Widescreen ratios most common in north america 1851

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Widescreen ratios; most common in north america 1.85:1 The simplest way to create a widescreen image is by masking it at some stage in production or exhibition. Anamorphic Process is when a special lens squeezes the image horizontally, either during filming or in printing. Deviation from rectangular filming can be done by attaching masks over the printer's lens to block the passage of light, masks were quite common in the silent cinema. If framing is tipped to one side or the other, is is said to be canted. In the extreme long shot, the human is lost or tiny. In the long shot, figures are more prominent, but the background still dominates. Shots in which the human figure is framed from about the knees up are called medium long shots.
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The medium shot frames the human body from the waist up. The medium close up frames the body from the chest up. The close up is traditionally the shot showing just the head, hands, feet, or a small object. The extreme close up singles out a portion of the face or isolates and magnifies an object. Camera distance, height, level, and angle often take on clear-cut narrative functions. The pan movement rotates the camera on a vertical axis. The tilt movement rotates the camera on a horizontal axis. The tracking or dolly shot is where the camera as a whole does change position, traveling in any direction along the ground – forward, backward, circularly, etc. Handheld cameras produce jiggling, shacking images The tracking shots and the crane shots do enlarge or reduce portions of the frame. The mobile frame also continually affects the angle, level, height, or distance of the framing. Frame mobility functions primarily to keep our attention fastened on the subject of the shot, and it subordinates itself to that subject's movement. Sudden zooms from the camera frequent abrupt shifts of perspective relations. A long take is is a lengthy take from one run on the camera recording a single shot. Panning, tracking, craning, or zooming can be used to present continually changing vantage points that are comparable in some ways to the shifts of view supplied by editing. Chapter 6 Notes Editing may be thought of as the coordination of one shot with the next. A fade out gradually darkens the end of a shot to black, and a fade-in accordingly lightens a shot from black. A dissolve briefly superimposes the end of shot A and the beginning of shot B. Dimensions of Film Editing Graphic relations between shot A and B: editing together any two shots that permit the interaction, through similarity and difference, of the purely pictorial qualities of those two shots. Editing allows the filmmaker to determine the duration of each shot, when the filmmakers adjust the length of shots in relation to one another, she or he is controlling the rhythmic potential of editing.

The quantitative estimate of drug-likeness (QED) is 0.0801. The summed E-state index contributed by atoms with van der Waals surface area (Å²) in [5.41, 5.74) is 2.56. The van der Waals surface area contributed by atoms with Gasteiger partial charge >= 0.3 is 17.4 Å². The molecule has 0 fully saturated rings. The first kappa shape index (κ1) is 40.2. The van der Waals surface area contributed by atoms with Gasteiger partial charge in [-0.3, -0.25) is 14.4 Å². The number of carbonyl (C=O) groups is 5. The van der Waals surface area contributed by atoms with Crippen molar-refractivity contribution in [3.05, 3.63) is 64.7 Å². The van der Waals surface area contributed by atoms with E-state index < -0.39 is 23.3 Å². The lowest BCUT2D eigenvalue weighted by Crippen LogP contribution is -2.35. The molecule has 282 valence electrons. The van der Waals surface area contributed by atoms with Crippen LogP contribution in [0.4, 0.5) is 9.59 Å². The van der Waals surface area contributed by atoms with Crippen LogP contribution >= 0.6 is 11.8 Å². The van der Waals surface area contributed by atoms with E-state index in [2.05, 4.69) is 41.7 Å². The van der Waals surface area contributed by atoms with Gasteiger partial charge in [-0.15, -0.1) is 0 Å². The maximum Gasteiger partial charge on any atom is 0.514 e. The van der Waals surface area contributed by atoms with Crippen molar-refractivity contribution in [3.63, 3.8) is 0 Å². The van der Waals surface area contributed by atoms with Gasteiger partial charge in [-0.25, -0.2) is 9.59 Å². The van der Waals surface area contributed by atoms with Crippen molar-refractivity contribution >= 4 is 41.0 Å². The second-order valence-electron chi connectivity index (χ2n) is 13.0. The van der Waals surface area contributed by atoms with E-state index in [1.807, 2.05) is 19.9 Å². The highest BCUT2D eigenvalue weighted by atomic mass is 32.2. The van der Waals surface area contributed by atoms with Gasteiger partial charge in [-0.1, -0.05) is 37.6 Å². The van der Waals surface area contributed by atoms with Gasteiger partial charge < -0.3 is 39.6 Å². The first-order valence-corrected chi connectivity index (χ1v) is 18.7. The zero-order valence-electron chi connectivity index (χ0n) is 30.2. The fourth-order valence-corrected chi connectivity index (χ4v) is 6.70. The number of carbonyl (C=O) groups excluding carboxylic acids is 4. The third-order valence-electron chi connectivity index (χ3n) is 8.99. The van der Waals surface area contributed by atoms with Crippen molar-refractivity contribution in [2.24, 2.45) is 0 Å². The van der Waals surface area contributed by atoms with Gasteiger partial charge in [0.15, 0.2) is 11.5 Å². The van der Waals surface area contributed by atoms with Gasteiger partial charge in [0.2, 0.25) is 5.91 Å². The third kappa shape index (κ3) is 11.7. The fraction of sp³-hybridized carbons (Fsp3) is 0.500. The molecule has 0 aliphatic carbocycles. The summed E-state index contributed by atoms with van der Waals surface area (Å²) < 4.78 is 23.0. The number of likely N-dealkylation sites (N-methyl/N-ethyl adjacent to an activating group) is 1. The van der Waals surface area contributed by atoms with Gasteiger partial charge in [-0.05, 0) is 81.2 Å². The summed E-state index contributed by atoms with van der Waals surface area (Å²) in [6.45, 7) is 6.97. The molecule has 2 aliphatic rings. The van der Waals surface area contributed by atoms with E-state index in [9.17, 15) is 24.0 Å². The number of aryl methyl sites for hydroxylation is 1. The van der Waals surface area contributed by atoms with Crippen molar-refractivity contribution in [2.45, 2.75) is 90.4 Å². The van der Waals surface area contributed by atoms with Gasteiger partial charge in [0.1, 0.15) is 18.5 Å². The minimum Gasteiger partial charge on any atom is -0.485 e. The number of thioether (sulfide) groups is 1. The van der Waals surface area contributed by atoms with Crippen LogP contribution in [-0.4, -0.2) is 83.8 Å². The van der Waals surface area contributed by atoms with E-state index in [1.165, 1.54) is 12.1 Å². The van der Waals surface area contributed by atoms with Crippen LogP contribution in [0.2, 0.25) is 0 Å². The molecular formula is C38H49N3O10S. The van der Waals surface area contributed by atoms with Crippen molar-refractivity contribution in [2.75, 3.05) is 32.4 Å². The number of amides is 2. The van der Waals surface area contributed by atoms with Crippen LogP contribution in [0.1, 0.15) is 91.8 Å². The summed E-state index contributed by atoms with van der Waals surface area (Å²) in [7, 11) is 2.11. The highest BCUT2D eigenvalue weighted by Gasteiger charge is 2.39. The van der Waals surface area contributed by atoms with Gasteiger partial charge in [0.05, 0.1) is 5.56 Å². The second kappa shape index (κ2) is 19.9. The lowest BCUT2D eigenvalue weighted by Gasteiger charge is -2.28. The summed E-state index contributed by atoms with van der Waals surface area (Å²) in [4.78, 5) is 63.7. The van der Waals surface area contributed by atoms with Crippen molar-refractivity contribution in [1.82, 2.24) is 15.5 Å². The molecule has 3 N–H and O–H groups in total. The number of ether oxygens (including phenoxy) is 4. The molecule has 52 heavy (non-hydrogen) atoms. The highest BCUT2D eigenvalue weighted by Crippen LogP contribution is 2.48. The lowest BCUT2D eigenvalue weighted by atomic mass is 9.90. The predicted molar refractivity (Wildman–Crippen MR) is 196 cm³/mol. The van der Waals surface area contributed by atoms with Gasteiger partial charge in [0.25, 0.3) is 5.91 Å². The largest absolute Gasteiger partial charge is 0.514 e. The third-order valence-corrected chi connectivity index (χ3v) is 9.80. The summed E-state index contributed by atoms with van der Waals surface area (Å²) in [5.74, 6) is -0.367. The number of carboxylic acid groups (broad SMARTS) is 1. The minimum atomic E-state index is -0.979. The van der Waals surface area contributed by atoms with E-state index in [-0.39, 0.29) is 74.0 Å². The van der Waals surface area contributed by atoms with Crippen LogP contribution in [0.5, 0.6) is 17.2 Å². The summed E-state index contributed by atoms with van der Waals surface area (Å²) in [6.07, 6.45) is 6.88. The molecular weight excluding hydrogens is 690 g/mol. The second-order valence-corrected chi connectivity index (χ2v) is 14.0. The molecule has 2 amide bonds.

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  • Fall '10
  • WALTERKORTE
  • Shot, Film editing

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